Some of our beliefs are so firmly rooted, there is no shaking them despite what we see right in front of our eyes. For instance, we keep the collective "Family" on a pedestal, perhaps for the same reason Democracy is there: it is far from perfect but we have nothing better with which to replace it.
Myself, I've often thought it is a wonder that any of us make it through childhood emotionally whole and, of course, most of us don't. We all suffer from our neuroses to a greater or lesser degree, largely determined by whatever fate our early life inflicted upon us. Part of that stems from our very helplessness as children. We have no control, being completely at the mercy of those who are older and stronger, whether those are parents, teachers, siblings, other children or strangers. They use us as they will, then fling us down on the shores of adulthood to lick our wounds and cope as best we can. If we are lucky, our parents try to protect us in so far as they are able. If we are unlucky, it is our parents we need to be protected against, and its damned slow society usually is about making that call, if it ever does.
What brought on these recent thoughts was an incident that happened in this Sunday's NASCAR race. Young Joey Logano, just turned 20, nicknamed Sliced Bread as in "The Greatest Thing Since..." was spun by an older, wilier driver when they were both racing for the same spot on the track. Of course, it's not unusual for age and experience to take advantage of youth and inexperience.
In this particular instance, Joey's father ran over to push Joey toward the other driver's (Kevin Harvick) car, obviously encouraging him to wade through the team members who were blocking him to give Kevin a piece of his mind.....and maybe a punch in the nose.
Tom Logano has groomed Joey to be a champion race car driver since he was a small child, providing him with every possible advantage to excel in a tough sport. And he is excelling. Last year, he moved into NASCAR's top series with one of NASCAR's primo teams, Tony Stewart's old championship team.
Joey loves racing and he's a great little driver....so is Tom a role model parent for giving Joey everything he required to fulfill his dream? Did 8-year-old Joey Logano say, "Dad, I want to be a professional race car driver," or did Tom Logano say it for him? Can a child begin to know what he wants in life when he isn't remotely aware of the endless possibilities?
And now that he's 20, does he still need Dad to rush in as his protector or is it time to untie the apron strings and let Joey grow up? Are the Logano's dysfunctional? Probably, but what is functional? We are all dysfunctional in our own ways.
Other domineering parents - Tiger Woods' father, Michael Jackson's father, JonBenet Ramsey's mother. Well, we could go on forever, couldn't we? We don't know what motivates these people. Is it wanting the best for their child or for themselves or, more likely, some of each? They recognize talent in their child and are determined to drive them to success via that talent. Doesn't always work out the best for the kid but still, maybe it is better to be a neurotic millionaire than a neurotic hundred-aire. Or a neurotic Gold Medal winner than a neurotic bowler at the local alley.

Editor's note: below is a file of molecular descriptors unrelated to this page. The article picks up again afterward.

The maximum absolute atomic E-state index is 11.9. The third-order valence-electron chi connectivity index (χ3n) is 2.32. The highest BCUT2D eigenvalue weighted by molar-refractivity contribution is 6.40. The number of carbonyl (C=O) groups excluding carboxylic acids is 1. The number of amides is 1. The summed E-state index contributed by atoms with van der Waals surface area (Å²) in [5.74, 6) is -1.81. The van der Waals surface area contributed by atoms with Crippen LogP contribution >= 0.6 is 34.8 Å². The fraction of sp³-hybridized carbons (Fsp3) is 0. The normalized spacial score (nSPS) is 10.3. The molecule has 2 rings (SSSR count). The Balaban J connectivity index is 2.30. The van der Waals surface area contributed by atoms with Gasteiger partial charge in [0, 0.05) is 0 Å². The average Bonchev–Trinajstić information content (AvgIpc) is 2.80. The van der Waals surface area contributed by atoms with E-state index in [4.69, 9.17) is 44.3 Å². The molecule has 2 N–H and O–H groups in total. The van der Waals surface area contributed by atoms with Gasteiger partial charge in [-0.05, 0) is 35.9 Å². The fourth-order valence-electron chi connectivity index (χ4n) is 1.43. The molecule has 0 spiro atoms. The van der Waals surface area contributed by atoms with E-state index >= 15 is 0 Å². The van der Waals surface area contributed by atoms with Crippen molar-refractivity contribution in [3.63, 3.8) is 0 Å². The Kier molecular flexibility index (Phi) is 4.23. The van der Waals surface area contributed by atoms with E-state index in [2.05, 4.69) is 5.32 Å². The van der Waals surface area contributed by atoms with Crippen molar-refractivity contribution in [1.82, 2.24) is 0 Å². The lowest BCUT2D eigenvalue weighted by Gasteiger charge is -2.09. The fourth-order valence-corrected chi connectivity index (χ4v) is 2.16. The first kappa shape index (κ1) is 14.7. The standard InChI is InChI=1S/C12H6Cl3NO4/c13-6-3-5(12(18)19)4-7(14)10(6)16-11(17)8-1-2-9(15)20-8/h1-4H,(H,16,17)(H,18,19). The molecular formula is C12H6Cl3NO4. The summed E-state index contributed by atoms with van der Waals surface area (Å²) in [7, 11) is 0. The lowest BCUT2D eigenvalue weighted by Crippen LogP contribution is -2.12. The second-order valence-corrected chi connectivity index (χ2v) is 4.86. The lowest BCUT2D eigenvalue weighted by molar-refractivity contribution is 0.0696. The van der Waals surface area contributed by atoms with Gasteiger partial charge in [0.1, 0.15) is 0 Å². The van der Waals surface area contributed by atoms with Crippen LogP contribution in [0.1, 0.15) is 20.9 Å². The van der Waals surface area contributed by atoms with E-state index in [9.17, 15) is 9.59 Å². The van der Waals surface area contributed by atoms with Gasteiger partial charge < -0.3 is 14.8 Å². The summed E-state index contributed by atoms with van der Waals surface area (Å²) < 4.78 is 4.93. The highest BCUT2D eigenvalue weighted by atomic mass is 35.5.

When I look at some of the people I've known, I see children who were twisted by incest, made to feel inferior due to favoritism within the family, molded into violence by abuse that carried over to the next generation. I have friends who never have managed to totally rebuild egos damaged by criticism and humiliation. I know people who've never gotten beyond the guilt perpetrated by judgmental religious dogma foisted off on them by family.
I may be too cynical because I've tended to work in occupations in which I see more of what can go wrong than what can go right. A Sheriff's Department and Prosecutor's office, both of which exist because of criminal behavior. What causes criminal behavior has been the subject of a million theses and we still don't know - but chances are the roots are somewhere back in childhood. Some family lifestyles almost guarantee it.
I worked as an Advocate in a women's program, dealing with victims of domestic violence, the ultimate in family perversion.
Now, I interview low income clients who need legal assistance with civil cases. Naturally, they don't come to me unless life has turned on them somehow and, almost always, that's due to the judgment calls they've made. Sometimes, their situations involve money but the vast majority have to do with relationships, with the families of their childhood often dictating the negative relationships of their adulthood.
Are there lots of Little House on the Prairie families and Father Knows Best families and Leave it to Beaver families out there that I just never see? Nurturing but not smothering, protective but not over-protective, encouraging but not dominating, providing but not spoiling? Or am I right in thinking those wholesome families the exception rather than the rule?